The Big Kahn
The Big Kahn has an immediately gripping concept — at his funeral, a beloved rabbi is revealed to not be Jewish. He’s a con man who 40 years ago fell in love and decided to become what he was pretending to be.
His long-lost brother appears to say his final goodbyes, telling everyone the truth. His family — the widow; his son Avi, a rabbi following in his footsteps; his daughter Lea, previously non-observant; and the youngest child, Eli — are all shaken in their faith and their relationships by this revelation. Avi was planned to take over the congregation, but they refuse the son of a liar, regardless of his innocence. Lea and her roommate drink, dance, and party to seek escape. Eli, meanwhile, tries to find out more about his father and his legacy, while Mom has her own secret (one that unfortunately isn’t followed through on in the book).
The concepts from writer Neil Kleid are thought-provoking, exploring the nature of faith and its practice. It’s a shame that the art by Nicolas Cinquegrani isn’t up to the strengths of the story. The figures are stiff and often interchangeable; I sometimes had trouble recognizing characters without dialogue to identify them. The expressions are rarely as deep and revealing as the story wants them to be. (At times, they don’t quite fit the heads they’re carried on.) Camera angles flip around, and the reader may not be sure of the details of a scene’s staging or exactly who’s moving where in the space shown. The unvarying rectangular panels can be claustrophobic, which may be intentional, to reflect the pressure on the family.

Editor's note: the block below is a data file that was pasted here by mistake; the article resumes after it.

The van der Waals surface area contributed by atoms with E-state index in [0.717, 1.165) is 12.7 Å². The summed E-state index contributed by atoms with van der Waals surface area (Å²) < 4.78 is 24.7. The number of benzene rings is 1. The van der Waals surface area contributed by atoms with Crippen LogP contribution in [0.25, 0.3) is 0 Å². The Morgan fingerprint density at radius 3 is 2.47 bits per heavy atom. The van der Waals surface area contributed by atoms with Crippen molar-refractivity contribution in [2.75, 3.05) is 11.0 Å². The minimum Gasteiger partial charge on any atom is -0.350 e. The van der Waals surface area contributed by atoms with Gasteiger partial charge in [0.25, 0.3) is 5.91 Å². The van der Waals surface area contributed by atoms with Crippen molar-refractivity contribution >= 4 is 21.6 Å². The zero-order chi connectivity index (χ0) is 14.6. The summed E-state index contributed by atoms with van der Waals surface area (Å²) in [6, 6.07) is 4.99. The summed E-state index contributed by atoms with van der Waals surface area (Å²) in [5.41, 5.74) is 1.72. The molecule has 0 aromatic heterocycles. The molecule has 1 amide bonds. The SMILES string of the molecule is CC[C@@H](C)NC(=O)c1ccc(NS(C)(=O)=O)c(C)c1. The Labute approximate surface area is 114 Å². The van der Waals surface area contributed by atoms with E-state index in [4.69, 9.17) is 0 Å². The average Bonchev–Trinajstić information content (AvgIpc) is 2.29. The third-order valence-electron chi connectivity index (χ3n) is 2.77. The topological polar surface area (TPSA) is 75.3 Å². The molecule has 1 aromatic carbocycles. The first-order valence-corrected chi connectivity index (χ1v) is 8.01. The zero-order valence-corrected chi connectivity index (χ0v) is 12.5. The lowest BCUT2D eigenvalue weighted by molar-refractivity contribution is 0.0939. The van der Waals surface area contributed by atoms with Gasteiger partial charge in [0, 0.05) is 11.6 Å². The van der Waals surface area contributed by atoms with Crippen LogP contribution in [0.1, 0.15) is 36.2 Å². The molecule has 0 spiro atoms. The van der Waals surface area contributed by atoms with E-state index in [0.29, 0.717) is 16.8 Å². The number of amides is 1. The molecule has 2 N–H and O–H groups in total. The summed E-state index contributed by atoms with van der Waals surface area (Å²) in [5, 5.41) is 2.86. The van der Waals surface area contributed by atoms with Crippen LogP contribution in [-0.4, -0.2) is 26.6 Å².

Something exploring such potent emotions would have been better served by a more experienced artist, I fear. Or it might have been better as something filmed. The chapter transitions, framed as screen wipes, suggest that the idea was in the creators’ minds. With actors, the emotions could have been better portrayed more accurately and with reserve, when necessary. At times, the writer goes for cliché — how better to show that the daughter has rejected her faith than to have her screwing some unidentified guy at her father’s funeral? It’s shock for its own sake, and it doesn’t match the later, more subtle picture Kleid paints of her journey. Kleid has said he was inspired by Six Feet Under, and I can definitely see this as an episode of that show. It’s got the same feel of the family and pacing.
Overall, it’s an involving story, but the artistic execution doesn’t live up to the potential of the premise. Neil Kleid previously wrote Brownsville. This is Nicolas Cinquegrani’s first major work. The publisher has posted preview pages. (The publisher provided a review copy.)